English teachers and students know they will have to deal, at some point, with the dreaded P-word: poetry. Too often those classroom discussions begin with two pained questions:
“Why do we have to read it?”
“Why doesn’t this stuff make sense?”
In his new book, “Why Poetry,” Matthew Zapruder makes the bold assertion that understanding poetry requires “forgetting many incorrect things we have learned in school” and accepting “what is right before us on the page.” Any reader can do that, he says, because “we are all experts in words; we have been for a long time. And any word we don’t know we can look up.”
Those claims may surprise students — and teachers — who have long assumed that each poem harbors one correct meaning that poets try to hide from hapless readers. Zapruder, an award-winning poet and a professor in the MFA program at St. Mary’s College of California, understands their suspicion. He, too, disliked poetry as a high school senior who was forced to take “the dreaded poetry unit.” Yet when he stumbled upon “Musée des Beaux Arts” by W.H. Auden, he realized that the more he read the opening lines, the more they resonated for him. He also admired how those lines said what they said. His reaction eventually led to the insight that he “could be in direct contact with poetry, without any kind of intermediary.”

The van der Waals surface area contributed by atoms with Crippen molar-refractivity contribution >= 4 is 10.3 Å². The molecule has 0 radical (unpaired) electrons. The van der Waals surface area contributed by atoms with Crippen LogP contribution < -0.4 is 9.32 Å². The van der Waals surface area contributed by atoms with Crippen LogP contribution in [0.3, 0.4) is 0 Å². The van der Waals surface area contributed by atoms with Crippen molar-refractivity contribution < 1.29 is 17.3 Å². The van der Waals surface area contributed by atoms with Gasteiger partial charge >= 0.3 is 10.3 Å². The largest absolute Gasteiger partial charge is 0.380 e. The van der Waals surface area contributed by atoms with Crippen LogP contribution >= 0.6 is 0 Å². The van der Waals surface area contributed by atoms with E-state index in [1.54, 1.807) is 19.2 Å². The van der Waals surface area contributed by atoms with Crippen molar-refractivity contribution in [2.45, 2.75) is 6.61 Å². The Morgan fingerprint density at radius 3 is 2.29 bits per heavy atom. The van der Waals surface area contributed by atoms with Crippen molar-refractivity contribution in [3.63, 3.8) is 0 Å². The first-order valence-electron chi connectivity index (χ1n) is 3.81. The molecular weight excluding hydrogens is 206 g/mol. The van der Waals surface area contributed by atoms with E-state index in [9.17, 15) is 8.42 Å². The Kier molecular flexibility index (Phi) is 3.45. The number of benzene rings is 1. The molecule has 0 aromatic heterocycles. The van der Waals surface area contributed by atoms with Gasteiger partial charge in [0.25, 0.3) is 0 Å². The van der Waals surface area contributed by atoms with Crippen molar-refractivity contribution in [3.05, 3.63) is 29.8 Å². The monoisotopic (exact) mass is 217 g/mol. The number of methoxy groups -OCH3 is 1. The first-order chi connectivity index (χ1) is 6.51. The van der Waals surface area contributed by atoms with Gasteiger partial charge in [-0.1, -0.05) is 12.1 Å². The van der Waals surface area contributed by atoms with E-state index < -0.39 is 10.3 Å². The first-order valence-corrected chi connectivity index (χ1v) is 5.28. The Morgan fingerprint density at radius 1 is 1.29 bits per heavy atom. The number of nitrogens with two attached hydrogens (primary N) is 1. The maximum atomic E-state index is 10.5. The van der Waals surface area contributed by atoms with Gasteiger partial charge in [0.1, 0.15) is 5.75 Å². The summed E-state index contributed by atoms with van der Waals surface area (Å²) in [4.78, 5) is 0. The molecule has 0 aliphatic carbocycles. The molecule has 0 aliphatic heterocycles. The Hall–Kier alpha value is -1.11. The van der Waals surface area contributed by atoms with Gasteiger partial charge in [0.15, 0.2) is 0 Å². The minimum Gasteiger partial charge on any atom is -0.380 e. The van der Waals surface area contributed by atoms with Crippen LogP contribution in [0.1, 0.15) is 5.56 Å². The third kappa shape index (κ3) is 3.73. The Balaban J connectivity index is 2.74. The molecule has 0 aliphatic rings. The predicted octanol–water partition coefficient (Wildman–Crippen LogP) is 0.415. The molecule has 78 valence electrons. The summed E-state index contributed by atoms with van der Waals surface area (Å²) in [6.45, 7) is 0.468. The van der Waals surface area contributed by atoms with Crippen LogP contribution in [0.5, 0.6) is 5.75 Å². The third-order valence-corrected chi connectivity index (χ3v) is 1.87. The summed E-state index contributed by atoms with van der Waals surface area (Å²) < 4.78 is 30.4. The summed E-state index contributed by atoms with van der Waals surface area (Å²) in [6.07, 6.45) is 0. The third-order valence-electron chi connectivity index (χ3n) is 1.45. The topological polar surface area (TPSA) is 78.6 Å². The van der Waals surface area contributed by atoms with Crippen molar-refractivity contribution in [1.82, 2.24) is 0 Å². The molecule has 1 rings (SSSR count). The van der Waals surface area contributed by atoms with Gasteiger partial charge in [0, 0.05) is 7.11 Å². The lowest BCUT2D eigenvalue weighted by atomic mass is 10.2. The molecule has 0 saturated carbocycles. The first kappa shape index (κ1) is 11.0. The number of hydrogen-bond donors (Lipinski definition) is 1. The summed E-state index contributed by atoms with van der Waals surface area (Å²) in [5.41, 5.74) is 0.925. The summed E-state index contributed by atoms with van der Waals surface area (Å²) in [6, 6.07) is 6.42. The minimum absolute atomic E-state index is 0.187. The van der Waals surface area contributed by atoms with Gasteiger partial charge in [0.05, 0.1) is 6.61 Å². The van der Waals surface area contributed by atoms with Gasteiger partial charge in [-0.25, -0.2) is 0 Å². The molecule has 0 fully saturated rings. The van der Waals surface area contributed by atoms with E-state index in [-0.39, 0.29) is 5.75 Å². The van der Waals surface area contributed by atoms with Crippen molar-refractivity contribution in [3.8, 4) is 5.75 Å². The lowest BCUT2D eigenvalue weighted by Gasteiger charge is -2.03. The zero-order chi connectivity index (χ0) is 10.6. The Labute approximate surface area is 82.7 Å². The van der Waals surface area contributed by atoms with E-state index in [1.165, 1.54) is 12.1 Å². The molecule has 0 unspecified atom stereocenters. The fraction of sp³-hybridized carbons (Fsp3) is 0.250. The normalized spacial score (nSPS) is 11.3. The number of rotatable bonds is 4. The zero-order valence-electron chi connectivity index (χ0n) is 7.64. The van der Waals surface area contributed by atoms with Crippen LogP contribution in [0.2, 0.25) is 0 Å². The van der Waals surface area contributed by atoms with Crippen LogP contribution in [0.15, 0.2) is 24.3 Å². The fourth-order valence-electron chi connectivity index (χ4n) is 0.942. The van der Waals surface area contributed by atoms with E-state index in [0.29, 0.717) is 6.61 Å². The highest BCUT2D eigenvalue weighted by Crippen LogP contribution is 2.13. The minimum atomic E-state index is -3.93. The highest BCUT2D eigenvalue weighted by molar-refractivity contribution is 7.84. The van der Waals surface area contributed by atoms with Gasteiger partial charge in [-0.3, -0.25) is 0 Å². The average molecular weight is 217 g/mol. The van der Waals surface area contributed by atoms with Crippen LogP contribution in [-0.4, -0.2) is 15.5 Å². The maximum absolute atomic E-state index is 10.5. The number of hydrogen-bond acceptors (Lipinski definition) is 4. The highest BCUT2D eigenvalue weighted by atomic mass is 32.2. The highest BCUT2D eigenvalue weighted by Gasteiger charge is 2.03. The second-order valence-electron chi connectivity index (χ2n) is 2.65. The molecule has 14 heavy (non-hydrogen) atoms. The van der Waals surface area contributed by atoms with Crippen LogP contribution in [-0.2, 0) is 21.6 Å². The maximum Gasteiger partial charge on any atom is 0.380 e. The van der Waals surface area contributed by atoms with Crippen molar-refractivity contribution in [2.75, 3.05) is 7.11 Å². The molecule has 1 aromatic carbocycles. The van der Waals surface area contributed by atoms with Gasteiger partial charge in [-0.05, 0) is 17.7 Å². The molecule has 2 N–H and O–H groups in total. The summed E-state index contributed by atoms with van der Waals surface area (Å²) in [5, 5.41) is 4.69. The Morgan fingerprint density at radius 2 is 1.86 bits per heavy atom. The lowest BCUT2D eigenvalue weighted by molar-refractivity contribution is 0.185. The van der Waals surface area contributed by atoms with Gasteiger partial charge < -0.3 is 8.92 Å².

Zapruder, who didn’t consider himself a poet until he was well into his 20s, soon tackles another question people frequently ask: “What is the purpose of poetry, and what should we be looking for?” He agrees with the early-20th-century French poet Paul Valéry, who famously said, “A poem is really a kind of machine for producing the poetic state of mind by means of words.”
A poem is a machine? Yes, says Zapruder: “The poem makes poetry happen in the mind of the reader or listener. It happens first to the poet, and in the course of writing, the poet eventually makes something, a little machine, one that for the reader produces discoveries, connections, glimmers of expression.”
As the book continues, Zapruder, a former poetry editor for the New York Times Magazine, reveals more and more about how that machine functions, moving “through contradictions, connecting previously unlike elements so we understand in new ways.” He also leads readers through many famous and challenging poems, including T.S. Eliot’s “The Waste Land,” Walt Whitman’s “Song of Myself” and John Ashbery’s “The One Thing That Can Save America.” And he provides a wealth of revelatory yet practical statements on subjects as diverse as metaphor and symbolism, negative capability, and associative movement.
The result is a consistently surprising work that shows novices how they can navigate poetry while providing a wonderful re-education for anyone who was taught to dissect a poem as if it were a dead frog. Even serious writers will find fresh inspiration here as Zapruder, an astute teacher and writer, reminds us to seek “words that shine forth, are activated, light up, almost as if plugged in.”
Elizabeth Lund reviews poetry each month for The Washington Post.
By Matthew Zapruder
Ecco. 256 pp. $24.99